The three steps astronomers used to measure the Hubble constant © NASA, ESA, A. Feild (STScI), and A. Riess (STScI/JHU)
Hubble is brilliant at sending us incredible images of nebulas, but it’s not just orbiting the Earth to fill an intergalactic art gallery, it also provides important clues about how the Universe works. The latest find to be discovered using the Hubble Space Telescope is that the Universe could be expanding five to nine per cent faster than previously thought, which if confirmed will provide important clues to understanding dark matter and dark energy.
Recalculating the Hubble constant
The find, published in The Astrophysical Journal, has been made possible only by improving the accuracy of the Hubble constant, developed by Edwin Hubble as a measure of the expansion of the Universe. By comparing the brightness of Cephid stars and Ia supernovas, both of which have specific qualities of brightness, a team of astronomers led by Nobel Laureate Adam Riess were able to compare these results with the stretching of light in receding galaxies to recalculate the Hubble constant. The new value for the Hubble constant when measured in the modern Universe is 73.2 kilometers per second per megaparsec, which means that the distance between stellar objects will double every 9.8 billion years.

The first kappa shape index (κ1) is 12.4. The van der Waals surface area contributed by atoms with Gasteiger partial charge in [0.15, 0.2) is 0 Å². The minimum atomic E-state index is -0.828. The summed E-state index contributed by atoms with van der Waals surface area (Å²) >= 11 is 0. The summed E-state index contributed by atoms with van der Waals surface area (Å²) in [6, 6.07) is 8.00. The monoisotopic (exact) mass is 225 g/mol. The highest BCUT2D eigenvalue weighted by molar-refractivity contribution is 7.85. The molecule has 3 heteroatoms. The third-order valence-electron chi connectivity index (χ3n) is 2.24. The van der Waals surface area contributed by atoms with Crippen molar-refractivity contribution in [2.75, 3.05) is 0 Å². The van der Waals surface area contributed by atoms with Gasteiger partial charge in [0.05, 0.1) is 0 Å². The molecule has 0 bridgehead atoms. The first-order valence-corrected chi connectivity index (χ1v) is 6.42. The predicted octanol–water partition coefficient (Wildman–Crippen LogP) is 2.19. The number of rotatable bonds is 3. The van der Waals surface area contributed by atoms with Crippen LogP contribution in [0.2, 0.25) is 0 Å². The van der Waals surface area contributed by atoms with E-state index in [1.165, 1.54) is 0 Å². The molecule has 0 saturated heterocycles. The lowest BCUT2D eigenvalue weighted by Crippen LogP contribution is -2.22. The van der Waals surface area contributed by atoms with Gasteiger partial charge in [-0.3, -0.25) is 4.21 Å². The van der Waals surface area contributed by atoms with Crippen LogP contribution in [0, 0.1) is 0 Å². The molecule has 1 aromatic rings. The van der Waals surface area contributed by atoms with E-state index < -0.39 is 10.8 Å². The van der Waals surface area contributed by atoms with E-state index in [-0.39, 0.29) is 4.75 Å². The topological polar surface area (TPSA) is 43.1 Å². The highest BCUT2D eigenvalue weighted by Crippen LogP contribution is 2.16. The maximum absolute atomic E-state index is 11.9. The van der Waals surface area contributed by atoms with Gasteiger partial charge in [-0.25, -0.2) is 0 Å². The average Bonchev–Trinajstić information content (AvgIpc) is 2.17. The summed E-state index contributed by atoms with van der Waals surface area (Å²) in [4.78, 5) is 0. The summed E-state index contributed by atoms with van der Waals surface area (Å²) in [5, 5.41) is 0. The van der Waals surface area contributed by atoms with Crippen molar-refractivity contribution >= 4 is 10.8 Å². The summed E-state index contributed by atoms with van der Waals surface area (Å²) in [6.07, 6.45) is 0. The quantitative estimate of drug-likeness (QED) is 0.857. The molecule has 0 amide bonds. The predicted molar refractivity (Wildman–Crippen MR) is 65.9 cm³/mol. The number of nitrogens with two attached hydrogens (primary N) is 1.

This is all well and good until you start comparing this new figure with the results measured by ESA’s Planck mission or NASA’s WMAP, which measure the Hubble constant from the Big Bang – they both make it nine and five per cent smaller respectively. Reiss compares this to building a bridge from both sides of a river.
"You start at two ends, and you expect to meet in the middle if all of your drawings are right and your measurements are right. But now the ends are not quite meeting in the middle and we want to know why."
Still in the dark
There are a number of possible reasons why this could be happening. The most mysterious theories are that dark energy could be pushing galaxies further away from each other at accelerating pace, or that dark matter has some weird and unexpected properties that still remain to be discovered. Another theory is that a new form of dark radiation could have formed as the cosmos expanded close to the speed of light pumping more energy into the Universe. It could also mean that Einstein’s theory of gravity is actually incomplete.
The current level of uncertainty of the Hubble constant is just 2.4 per cent, but it is hoped that once the ESA Gaia satellite, NASA’s James Webb Space Telescope and the European Extremely Large Array come into service this could be reduced even further to only one per cent.